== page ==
He replied, “Your question answers itself. Adopting the self-description ‘progressive’ is, among other things, a way of announcing ‘I am so blinded by a Marxist-derived fear and hatred of markets that I cannot reason about anything related to economics without making ludicrous errors!’ ... The open-source movement and corporations get along well because both are fundamentally about the same thing—voluntary cooperation in markets. The corporate market is primarily monetized and the open-source one primarily non-monetized, but that is an unimportant detail...But for ‘progressives’ to really understand why it is an unimportant detail they would have to abandon their most cherished myth, of the market as an exploitation machine run by malevolent plutocrats. I expect them to get clear about this about the same time that we start seeing competent biology from Creationists or competent geography from Flat-Earthers.”
So, corporations are about “voluntary cooperation in markets,” and the monetization of corporations is a “minor detail.” We “progressives”—something I never identified myself as, actually—have so much to learn, but since we obviously all think alike, the knowledge such people as Raymond could impart will spread among us like a virus. And who said anything about Marxism? Is one either a “conservative” or a “Marxist?”
I wrote, “The first part of this article is about the history of GNU/Linux, Stallman and the GNU programmers (including yourself), the SF, “copyleft,” the how and the why of the free software movement. Part Two is about “New Linux”—the immense growth in distribution, diversity and user-friendly interfaces—supported hardware drivers, HOWTOs and other documentation, distribution-specific easy-install GUI’s for beginners. First of all, what is your opinion on the insistence of certain members of the free software community to use the term GNU/Linux at all times, correcting the majority who refer to the OS, probably because it’s just easier, as ‘Linux’?”
Raymond replied, “Insistence on the ‘GNU/Linux’ label is political move by people who want to preserve and extend the reputation of the FSF. Myself, I agree with Linus Torvalds that this is a ridiculous form of special pleading—anybody who takes their argument seriously should really honor *all* the historical contributors and call it ‘GNU/X/Unix/Linux’, or ‘GNU/X/BSD/Unix/Linux’, or even ‘GNU/X/BSD/Unix/Multics/Linux’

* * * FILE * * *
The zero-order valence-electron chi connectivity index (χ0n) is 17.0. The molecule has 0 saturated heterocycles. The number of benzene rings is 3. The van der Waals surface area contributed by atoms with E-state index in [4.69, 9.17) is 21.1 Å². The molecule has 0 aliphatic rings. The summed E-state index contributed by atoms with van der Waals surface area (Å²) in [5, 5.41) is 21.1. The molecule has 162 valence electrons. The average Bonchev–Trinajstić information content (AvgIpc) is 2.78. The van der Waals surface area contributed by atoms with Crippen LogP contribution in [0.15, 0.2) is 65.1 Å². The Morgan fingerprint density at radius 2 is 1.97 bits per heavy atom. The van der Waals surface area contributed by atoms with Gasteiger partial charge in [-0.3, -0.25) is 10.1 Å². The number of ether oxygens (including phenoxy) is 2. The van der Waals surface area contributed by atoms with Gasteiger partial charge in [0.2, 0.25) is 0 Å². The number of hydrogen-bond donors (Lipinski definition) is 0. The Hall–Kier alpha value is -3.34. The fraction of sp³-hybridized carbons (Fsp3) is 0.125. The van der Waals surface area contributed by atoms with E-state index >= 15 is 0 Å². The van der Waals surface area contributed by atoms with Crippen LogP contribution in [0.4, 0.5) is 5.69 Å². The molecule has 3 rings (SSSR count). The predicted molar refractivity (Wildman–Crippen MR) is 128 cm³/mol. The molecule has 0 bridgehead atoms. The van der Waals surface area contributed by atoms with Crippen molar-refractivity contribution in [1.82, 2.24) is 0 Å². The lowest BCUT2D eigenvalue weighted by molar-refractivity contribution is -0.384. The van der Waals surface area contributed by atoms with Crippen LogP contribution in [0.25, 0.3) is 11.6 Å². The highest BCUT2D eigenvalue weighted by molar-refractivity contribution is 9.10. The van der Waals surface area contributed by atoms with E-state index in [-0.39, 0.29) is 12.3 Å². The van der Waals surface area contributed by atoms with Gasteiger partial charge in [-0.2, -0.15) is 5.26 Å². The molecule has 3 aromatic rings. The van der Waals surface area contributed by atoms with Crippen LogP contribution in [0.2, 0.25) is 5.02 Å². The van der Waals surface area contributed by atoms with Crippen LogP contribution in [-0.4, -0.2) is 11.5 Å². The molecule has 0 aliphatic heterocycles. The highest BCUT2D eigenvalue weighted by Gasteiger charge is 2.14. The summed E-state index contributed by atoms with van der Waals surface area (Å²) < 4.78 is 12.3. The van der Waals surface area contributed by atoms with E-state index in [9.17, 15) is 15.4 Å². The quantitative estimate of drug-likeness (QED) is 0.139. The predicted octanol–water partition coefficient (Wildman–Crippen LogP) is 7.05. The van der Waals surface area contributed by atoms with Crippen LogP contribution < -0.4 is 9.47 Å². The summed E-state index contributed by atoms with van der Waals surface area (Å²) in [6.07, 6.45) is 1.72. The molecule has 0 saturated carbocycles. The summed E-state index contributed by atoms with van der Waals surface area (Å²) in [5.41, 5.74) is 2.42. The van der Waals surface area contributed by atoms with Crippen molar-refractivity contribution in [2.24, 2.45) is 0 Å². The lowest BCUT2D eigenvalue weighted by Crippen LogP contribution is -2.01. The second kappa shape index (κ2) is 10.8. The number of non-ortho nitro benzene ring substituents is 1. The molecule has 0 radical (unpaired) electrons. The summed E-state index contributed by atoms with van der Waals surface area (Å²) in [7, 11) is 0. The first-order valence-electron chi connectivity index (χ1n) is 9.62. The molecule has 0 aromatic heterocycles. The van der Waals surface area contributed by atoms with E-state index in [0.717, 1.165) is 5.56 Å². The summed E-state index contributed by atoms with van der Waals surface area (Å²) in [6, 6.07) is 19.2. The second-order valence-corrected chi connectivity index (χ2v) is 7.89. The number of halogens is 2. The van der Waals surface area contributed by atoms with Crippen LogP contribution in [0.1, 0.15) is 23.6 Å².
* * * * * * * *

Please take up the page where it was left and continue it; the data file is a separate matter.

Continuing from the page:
Why not Linucks? Or Lynn Ucks? What’s in a name? Look at all us flat-earth “progressives,” lumped together like the coal Santa reserves for incorrigible brats.
I wrote, “Do you think that by becoming more user-friendly, embracing a larger user base, in an attempt to appeal to ‘average users’ who just want a word-processor, email and a browser on GUI (which Linux now offers via KDE), Linux is ‘compromising’ its position as a free operating system—free as in speech, not beer etc., losing it’s ‘edge?’”
Raymond responded, “This question only makes sense within a world-view that equates being ‘edgy’ or ‘cool’ with a sort of surly oppositionism. Thank you, I would much rather co-opt the bourgeoisie and succeed in my revolution than sneer at them and fail.”
Another “misunderstanding.” I meant creative edge. I’ve never been into “cool” or the bourgeoisie, much less the possibility of goading them into “revolution.” But of course, since his entire world view shifted into “package mode” at the word “progressive” (I knew I should have just admitted I’m a burn-down-the-house anarchist. I would have used the word “leftist,” but that particular term scares such people, who dream of leading bourgeois revolutions (when was the last time anyone used that old word, “bourgeoisie,” anyway? Freshman Sociology?) to death.
I wrote, “GNU and the FSF are all about free software. No compromise. While this served to create a ‘revolution,’ Linux is now past the revolutionary stage. In “The Cathedral and the Bazaar” you speak only about “open source,” not “free software.” What’s the difference, according to you?”
Raymond replied, “The software, the technology, the developers, and even the licenses are essentially the same. The only thing that differs is the attitude and the propaganda—how the results are marketed to the rest of the world....Early versions of CatB did in fact refer to ‘free software’. That was before a bunch of us got together in early 1998 to invent a label that would be less likely to make businessmen and journalists write us off as Communistic flake cases...We promulgated the label ‘open source’ as a banner for a new style of argument—one which co-opts people with real-world results rather than cramming an ideology down their throats. Six years later, I think we can say this move was pretty successful.”
So. “A bunch of us” got together and decided to create a terminology that would be used by the rest of the world, something that wouldn’t offend the businessmen and mainstream journalists who serve us all so well. Supported by corporate sponsors and the media they control, it “was pretty successful.” This would be funny, almost corny, if the events of the past four years didn’t put the corporatization of humanity under the New World Order in stark, murderous perspective. So those who disagree with the corporate order are “communist flake cases.” Well, at least we’re not terrorists.